We all wish for that big break, whatever that “big break” might mean — but will that big break cause more problems than it solves? It’s a question that Karina Sumner-Smith considers in Defiant. Here she is to explain how it manifests in the world she’s created.
Imagine you won the lottery.
At one time or another, most of us have imagined what we’d do with that money. Debts eliminated, bills paid without a thought. Buying a house or a car, a bigger house or a better car, a yacht or a new wing for the family mansion with a secret library, a trapdoor, and a bouncy castle. (Or am I alone in that last bit?)
Yet despite the odds against our tickets coming up the big winner, we still dream—because it is, however unlikely, possible. It’s that possibility that keeps people clamoring. It’s hope.
But what if money wasn’t something that you have or earn, but a part of something that you are? What if affluence is as much a biological trait as your skin or hair, the shape of your face or the color of your eyes?
That’s the big idea behind the Towers Trilogy. In this far-future society, magic is everything. A power naturally generated by the human body, magic is used as money and fuel. It heals illness and prolongs life, powers machinery and keeps the lights on, and is a critical part of countless everyday tasks, big and small. The magic-rich reside in living, floating Towers that play out an unending political dance for position and altitude. Yet the people without enough magic end up in the Lower City—a rough, dangerous society that exists in the ruined skyscrapers on the ground.
The first book of the trilogy, Radiant, tells the story of Xhea, a homeless girl in the Lower City who has no magic at all. She can’t buy food or clothing, can’t open doors; she can’t even work the simplest of spells. Then she meets the ghost of a girl who has not died, and everything changes. That ghost, Shai, is a Radiant, a person who generates so much magical energy that her body and soul are used as a power plant—even in death. Despite being very different young women from disparate ends of their society, the two form a bond and fight to free Shai from her fate.
The second novel, Defiant, sees the Lower City’s social structure begin to break down. Because in saving Shai, Xhea brings a source of untold wealth to the poorest of the poor. In effect, the people of the Lower City win the lottery—and that sudden influx of power creates more problems than it solves.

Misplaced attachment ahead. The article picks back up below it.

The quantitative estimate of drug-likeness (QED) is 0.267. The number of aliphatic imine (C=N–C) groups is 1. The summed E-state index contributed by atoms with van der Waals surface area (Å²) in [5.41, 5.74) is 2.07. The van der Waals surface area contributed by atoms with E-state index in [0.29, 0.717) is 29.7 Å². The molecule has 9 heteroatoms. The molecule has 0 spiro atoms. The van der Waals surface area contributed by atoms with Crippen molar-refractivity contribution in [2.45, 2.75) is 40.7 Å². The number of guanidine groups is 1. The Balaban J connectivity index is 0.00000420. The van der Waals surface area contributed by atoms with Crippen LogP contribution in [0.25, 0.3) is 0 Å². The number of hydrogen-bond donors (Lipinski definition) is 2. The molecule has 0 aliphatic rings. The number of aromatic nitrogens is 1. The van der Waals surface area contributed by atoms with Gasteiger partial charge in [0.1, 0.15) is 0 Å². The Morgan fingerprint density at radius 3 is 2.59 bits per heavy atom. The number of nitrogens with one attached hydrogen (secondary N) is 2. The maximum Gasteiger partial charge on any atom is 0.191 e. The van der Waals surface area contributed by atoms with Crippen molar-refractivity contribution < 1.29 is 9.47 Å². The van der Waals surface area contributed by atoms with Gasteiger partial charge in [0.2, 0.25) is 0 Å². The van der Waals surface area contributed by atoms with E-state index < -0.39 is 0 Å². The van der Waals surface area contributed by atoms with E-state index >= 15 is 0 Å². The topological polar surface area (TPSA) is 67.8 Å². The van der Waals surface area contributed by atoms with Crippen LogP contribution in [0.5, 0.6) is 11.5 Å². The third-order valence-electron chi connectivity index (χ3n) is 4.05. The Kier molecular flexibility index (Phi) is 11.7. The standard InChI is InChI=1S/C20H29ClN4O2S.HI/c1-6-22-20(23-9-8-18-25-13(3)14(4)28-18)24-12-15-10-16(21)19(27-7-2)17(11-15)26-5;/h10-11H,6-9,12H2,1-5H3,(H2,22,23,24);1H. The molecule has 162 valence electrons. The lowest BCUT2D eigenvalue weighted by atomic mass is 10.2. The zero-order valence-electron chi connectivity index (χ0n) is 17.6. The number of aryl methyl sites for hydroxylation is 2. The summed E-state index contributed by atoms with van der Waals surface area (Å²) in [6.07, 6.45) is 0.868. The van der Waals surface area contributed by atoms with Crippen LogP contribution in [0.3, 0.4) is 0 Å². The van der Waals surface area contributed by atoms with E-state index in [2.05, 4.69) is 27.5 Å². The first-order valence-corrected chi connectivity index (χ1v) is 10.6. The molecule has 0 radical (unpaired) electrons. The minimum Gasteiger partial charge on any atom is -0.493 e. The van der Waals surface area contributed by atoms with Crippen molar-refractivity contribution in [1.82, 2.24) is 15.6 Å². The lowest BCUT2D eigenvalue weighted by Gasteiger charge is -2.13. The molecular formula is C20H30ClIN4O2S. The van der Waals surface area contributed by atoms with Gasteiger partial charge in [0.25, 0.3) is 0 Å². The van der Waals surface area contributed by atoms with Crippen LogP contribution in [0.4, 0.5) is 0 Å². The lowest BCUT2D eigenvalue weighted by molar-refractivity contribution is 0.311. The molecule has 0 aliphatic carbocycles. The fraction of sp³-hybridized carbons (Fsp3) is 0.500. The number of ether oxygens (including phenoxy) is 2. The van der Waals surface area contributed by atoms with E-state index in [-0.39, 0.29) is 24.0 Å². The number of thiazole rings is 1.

I thought, when I started, that I was writing a fun little cross-genre tale about magic, ghosts, and a friendship between two very different young women caught in strange circumstances. It was only when I was neck-deep in story and paused to look around that I realized that I was, of course, writing about inequality and economic disparity.
Because if affluence is a biological trait, a direct result of your ability to generate magic, then so by extension is poverty. “The value of a person” has a very literal meaning—and cascading consequences for concepts of social class and economic mobility within this constructed world.
Dark concepts, all. Yet I’m also just trying to write a fun, different fantasy with ghosts and magic, war and politics and friendship, bounty hunters and sentient buildings, and strange creatures that stalk the ruined streets when night falls.
These books are also, in the end, about hope. Because when we dream about winning the lottery, we’re looking for a huge, outside force to change our lives for the good—to save us from our circumstances and create possibilities that didn’t exist before. Yet that change can come from the inside, too. There are a myriad ways to defy the fates that biology and money and societal structures create; and people, working together despite terrible odds, can find ways to save themselves.